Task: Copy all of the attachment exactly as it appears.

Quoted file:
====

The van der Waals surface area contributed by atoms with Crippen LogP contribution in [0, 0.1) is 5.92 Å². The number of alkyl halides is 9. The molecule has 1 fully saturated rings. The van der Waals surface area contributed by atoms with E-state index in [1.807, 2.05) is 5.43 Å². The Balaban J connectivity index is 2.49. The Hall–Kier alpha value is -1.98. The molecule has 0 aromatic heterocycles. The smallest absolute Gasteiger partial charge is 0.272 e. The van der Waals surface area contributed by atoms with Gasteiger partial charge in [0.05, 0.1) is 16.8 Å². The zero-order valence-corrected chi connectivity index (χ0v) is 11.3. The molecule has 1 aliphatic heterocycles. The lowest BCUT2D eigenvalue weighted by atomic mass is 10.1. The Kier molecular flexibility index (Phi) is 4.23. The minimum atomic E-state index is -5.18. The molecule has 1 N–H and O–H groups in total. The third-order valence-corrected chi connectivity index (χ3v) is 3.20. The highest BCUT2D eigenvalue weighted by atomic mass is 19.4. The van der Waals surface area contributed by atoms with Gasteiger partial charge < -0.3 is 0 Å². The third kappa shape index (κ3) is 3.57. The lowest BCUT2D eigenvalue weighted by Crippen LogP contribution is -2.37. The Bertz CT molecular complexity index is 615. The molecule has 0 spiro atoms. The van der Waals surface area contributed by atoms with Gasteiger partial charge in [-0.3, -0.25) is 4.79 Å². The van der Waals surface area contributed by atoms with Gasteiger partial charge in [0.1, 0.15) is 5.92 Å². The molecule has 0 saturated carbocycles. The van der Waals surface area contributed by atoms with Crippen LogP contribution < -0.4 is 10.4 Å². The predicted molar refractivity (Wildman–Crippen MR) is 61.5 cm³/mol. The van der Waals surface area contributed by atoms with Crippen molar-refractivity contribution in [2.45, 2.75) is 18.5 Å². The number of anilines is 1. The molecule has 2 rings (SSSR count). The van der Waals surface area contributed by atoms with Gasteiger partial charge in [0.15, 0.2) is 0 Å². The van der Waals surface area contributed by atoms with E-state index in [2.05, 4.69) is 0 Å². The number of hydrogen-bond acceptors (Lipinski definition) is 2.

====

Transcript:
The van der Waals surface area contributed by atoms with Crippen LogP contribution in [0, 0.1) is 5.92 Å². The number of alkyl halides is 9. The molecule has 1 fully saturated rings. The van der Waals surface area contributed by atoms with E-state index in [1.807, 2.05) is 5.43 Å². The Balaban J connectivity index is 2.49. The Hall–Kier alpha value is -1.98. The molecule has 0 aromatic heterocycles. The smallest absolute Gasteiger partial charge is 0.272 e. The van der Waals surface area contributed by atoms with Gasteiger partial charge in [0.05, 0.1) is 16.8 Å². The zero-order valence-corrected chi connectivity index (χ0v) is 11.3. The molecule has 1 aliphatic heterocycles. The lowest BCUT2D eigenvalue weighted by atomic mass is 10.1. The Kier molecular flexibility index (Phi) is 4.23. The minimum atomic E-state index is -5.18. The molecule has 1 N–H and O–H groups in total. The third-order valence-corrected chi connectivity index (χ3v) is 3.20. The highest BCUT2D eigenvalue weighted by atomic mass is 19.4. The van der Waals surface area contributed by atoms with Gasteiger partial charge < -0.3 is 0 Å². The third kappa shape index (κ3) is 3.57. The lowest BCUT2D eigenvalue weighted by Crippen LogP contribution is -2.37. The Bertz CT molecular complexity index is 615. The molecule has 0 spiro atoms. The van der Waals surface area contributed by atoms with Gasteiger partial charge in [-0.3, -0.25) is 4.79 Å². The van der Waals surface area contributed by atoms with Gasteiger partial charge in [0.1, 0.15) is 5.92 Å². The molecule has 0 saturated carbocycles. The van der Waals surface area contributed by atoms with Crippen LogP contribution < -0.4 is 10.4 Å². The predicted molar refractivity (Wildman–Crippen MR) is 61.5 cm³/mol. The van der Waals surface area contributed by atoms with Crippen molar-refractivity contribution in [2.45, 2.75) is 18.5 Å². The number of anilines is 1. The molecule has 2 rings (SSSR count). The van der Waals surface area contributed by atoms with Gasteiger partial charge in [0.15, 0.2) is 0 Å². The van der Waals surface area contributed by atoms with E-state index in [2.05, 4.69) is 0 Å². The number of hydrogen-bond acceptors (Lipinski definition) is 2.